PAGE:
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George Clooney

George Clooney

“HAIL, CAESAR!” My rating: C+ (Opens wide on Feb. 5)

106 minutes | MPAA rating: R

The Coen Brothers’ “Hail, Caesar!” isn’t much of a movie, but as an affectionate (mostly) valentine to the Golden Age of Hollywood filmmaking, it’s a generally enjoyable goof.

The threadbare plot devised by Joel and Ethan Coen provides the siblings with multiple opportunities to go behind the scenes at the massive (and fictional) Capitol Movies studio in Los Angeles in the late 1940s.

We get to watch as America’s fantasies are brought to life. But as with sausages and laws, sometimes it’s best not to know how they’re made.

Kicking the yarn into motion is the kidnapping of stiffly handsome matinee idol Baird Whitlock (George Clooney), whose current assignment is to play a Roman centurion in the biblical epic “Hail, Caesar!”

Scarlett Johannson

Scarlett Johannson

The studio’s production chief, Eddie Mannix (Josh Brolin) gets to work recovering his ransomed movie star.

That’s about it for story.

The pleasures of “Hail, Caesar!” (the Cohen Brothers movie, not the “tale of the Christ” being filmed on the Capitol lot) are to be found in its satire/celebration of iconic Hollywood personalities and situations.

Early on Eddie must convene a meeting of faith leaders who have been asked to comment on the screenplay for “Hail, Caesar!” — it’s the movie’s funniest scene and a wickedly barbed sendup of institutionalized religion.

Channing Tatum

Channing Tatum

Eddie must contend with the potty-mouthed Esther Williams-type star of aquatic musicals (Scarlett Johansson) whose mermaid outfit now won’t fit because of pregnancy (she’s unmarried).

He drops off the ransom money on a soundstage where a Gene Kelly-ish song and dance man (Channing Tatum) is shooting a big production number about a crew of sailors dismayed at the prospect of eight months at sea without women.  Not only are Tatum’s acrobatic musical comedy skills first rate, but the slyly homoerotic elements of the dance routine suggests that these Navy swabs will find ways to let off steam during their voyage.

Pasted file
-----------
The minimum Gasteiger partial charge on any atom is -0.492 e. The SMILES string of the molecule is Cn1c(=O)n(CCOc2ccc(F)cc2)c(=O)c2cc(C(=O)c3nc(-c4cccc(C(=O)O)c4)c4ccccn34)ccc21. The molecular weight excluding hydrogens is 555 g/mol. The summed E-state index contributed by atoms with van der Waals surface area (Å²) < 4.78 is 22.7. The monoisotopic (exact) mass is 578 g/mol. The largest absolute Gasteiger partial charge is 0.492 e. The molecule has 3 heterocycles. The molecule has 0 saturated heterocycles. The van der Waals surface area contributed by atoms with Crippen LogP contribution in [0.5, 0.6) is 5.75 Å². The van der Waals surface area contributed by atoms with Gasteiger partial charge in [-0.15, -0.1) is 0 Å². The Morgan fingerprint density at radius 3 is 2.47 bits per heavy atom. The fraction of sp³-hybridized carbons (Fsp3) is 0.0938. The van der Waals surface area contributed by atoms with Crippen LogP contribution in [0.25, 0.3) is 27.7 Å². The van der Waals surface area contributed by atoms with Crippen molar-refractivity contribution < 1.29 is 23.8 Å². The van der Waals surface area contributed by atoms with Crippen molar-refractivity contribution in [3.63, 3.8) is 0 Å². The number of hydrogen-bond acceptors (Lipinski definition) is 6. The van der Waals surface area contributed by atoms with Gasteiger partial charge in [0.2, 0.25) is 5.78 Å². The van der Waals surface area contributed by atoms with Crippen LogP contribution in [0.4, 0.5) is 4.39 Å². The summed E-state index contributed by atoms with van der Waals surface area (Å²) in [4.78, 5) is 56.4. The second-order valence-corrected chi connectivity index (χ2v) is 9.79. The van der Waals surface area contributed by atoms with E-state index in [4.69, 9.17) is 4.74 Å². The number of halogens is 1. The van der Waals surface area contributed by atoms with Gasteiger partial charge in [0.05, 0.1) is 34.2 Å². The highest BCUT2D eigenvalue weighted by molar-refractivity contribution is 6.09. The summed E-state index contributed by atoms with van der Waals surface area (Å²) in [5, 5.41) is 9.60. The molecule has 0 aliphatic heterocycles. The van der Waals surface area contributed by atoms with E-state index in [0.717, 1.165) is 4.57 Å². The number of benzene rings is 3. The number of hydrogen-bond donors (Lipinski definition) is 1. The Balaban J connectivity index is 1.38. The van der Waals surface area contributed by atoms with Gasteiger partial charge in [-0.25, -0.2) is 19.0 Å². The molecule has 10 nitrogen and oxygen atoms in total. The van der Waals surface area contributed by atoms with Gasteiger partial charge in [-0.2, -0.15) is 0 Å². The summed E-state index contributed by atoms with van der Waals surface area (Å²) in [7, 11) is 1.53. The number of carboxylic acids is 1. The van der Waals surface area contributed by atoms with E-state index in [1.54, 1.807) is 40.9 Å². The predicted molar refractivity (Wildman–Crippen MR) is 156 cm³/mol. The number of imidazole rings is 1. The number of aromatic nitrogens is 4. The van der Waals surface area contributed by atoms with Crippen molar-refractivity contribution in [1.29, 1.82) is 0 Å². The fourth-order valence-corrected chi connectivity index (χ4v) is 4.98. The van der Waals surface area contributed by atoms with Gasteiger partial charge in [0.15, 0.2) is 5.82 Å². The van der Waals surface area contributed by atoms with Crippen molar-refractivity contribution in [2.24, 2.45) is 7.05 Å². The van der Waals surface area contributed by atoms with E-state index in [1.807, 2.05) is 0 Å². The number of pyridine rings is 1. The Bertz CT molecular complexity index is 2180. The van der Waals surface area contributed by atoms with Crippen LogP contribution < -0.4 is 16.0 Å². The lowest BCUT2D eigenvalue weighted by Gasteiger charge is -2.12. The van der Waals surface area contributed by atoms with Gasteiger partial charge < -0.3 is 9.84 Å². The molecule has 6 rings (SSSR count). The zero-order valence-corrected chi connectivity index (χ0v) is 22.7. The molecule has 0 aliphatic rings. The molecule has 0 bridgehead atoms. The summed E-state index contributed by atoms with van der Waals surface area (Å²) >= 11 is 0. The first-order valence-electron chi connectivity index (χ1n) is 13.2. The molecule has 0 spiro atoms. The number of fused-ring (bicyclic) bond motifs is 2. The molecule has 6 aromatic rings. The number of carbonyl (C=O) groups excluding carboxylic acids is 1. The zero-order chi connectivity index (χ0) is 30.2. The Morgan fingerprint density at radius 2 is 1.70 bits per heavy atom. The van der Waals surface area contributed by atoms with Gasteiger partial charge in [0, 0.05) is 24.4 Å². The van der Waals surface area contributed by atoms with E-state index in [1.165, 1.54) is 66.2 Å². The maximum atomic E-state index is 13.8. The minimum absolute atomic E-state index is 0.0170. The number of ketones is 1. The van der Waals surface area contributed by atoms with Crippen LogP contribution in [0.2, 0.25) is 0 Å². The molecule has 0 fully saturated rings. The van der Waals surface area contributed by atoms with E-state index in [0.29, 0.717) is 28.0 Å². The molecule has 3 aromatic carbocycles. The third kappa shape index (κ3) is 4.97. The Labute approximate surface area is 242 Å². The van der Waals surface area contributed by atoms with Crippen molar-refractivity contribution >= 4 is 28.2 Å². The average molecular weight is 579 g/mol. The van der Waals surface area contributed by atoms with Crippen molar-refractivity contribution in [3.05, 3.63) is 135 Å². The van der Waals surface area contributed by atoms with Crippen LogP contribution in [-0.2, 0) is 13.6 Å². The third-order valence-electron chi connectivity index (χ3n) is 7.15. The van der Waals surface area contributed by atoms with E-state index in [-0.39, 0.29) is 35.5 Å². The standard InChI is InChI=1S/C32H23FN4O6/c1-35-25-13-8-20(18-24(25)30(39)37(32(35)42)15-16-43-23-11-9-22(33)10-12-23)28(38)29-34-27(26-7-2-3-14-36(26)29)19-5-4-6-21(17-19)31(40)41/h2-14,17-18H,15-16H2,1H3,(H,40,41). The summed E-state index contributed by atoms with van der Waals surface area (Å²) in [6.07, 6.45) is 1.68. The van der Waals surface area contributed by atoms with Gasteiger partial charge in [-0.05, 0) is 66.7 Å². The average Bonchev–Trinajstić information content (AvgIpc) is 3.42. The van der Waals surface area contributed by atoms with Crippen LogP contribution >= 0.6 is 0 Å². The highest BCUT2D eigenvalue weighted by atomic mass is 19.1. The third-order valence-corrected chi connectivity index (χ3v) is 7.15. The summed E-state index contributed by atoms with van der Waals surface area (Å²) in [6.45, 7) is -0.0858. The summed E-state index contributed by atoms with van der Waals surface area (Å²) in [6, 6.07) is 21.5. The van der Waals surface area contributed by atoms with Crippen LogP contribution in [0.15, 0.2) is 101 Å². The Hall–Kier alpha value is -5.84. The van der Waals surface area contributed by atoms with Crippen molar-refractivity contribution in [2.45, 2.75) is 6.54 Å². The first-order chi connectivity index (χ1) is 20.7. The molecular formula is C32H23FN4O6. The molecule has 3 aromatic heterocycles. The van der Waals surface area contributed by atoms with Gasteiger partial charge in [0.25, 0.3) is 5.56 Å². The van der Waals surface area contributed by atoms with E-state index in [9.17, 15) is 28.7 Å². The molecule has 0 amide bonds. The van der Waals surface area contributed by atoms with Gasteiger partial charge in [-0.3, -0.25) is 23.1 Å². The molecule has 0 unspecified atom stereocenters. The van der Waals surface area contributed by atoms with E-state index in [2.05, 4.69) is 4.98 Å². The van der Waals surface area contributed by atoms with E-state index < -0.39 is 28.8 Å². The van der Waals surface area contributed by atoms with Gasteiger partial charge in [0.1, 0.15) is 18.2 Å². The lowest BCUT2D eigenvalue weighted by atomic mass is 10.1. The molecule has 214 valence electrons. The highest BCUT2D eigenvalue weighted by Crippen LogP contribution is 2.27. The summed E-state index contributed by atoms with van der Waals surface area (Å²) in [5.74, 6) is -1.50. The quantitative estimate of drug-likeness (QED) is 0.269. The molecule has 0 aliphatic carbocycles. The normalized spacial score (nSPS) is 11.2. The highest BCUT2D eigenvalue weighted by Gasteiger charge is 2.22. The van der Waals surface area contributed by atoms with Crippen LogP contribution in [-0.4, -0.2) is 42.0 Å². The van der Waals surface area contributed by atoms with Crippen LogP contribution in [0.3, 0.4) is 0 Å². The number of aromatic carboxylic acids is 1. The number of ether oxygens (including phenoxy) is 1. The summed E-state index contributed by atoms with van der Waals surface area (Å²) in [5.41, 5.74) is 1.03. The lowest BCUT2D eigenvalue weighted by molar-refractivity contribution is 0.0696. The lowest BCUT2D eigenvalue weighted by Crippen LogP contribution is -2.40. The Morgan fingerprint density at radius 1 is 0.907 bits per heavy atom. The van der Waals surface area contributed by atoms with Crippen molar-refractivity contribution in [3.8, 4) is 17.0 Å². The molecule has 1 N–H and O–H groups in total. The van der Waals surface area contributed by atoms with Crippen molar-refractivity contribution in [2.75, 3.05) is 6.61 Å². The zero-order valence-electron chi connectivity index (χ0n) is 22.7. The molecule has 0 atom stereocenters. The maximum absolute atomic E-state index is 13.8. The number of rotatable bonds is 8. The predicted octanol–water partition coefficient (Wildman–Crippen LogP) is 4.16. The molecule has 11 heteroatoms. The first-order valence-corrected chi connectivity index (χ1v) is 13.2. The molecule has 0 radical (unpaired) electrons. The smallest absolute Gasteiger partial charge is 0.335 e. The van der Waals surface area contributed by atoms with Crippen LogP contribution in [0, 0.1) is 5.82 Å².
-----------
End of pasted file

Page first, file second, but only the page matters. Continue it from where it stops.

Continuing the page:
TO READ THE REST OF THIS REVIEW VISIT THE KANSAS CITY STAR WEBSITE AT http://www.kansascity.com/entertainment/movies-news-reviews/article58205943.html

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Charlotte Rampling, Tom Courtenay

Charlotte Rampling, Tom Courtenay

“45 YEARS” My rating: B+ (Opening Feb. 5 at the Tivoli and Glenwood Arts)

95 minutes | MPAA rating: R

Everyone has a few secrets. Usually it’s a case of no harm, no foul.

But for the couple at the center of Andrew Haigh’s “45 Years,” long-kept secrets threaten a decades-old marriage.

Kate (Oscar nominated Charlotte Rampling) and Geoff (Tom Courtenay) are retirees living in a bucolic and green corner of England. They’ve never had children, doting instead on a series of dogs. They are comfortable and reasonably happy.

One day the postman brings a letter that upends their placid existence. Geoff learns that melting glaciers have revealed the body of his long-ago girlfriend, who was hiking Europe with him when she fell to her death in an alpine crevasse. Now, more than 50 years later, the authorities want him to come settle matters.

Kate knew of this shadowy woman only vaguely. Geoff has never talked much about her. But now she learns that way back then Geoff identified himself to the authorities as the dead woman’s husband. Actually they never married, but as far as the Swiss police are concerned, he’s still next of kin.

This revelation gnaws at Kate as she goes about arranging a party to celebrate her and Geoff’s 45th wedding anniversary (Geoff was ill for their 40th, so this is to make up for lost time).

But even as she must deal with renting  a banquet hall, selecting music for the dance, and creating a menu, she’s gnawed by doubts.

Just how well does she know this man who has shared her life?

(more…)

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anomalisa“ANOMALISA” My rating: B+ (Opens wide on Jan. 22)

90 minutes | MPAA rating: R

Plenty of movies pack an emotional wallop. Lots of movies deftly employ bleak humor. And cinematic eroticism is nearly as old as film itself.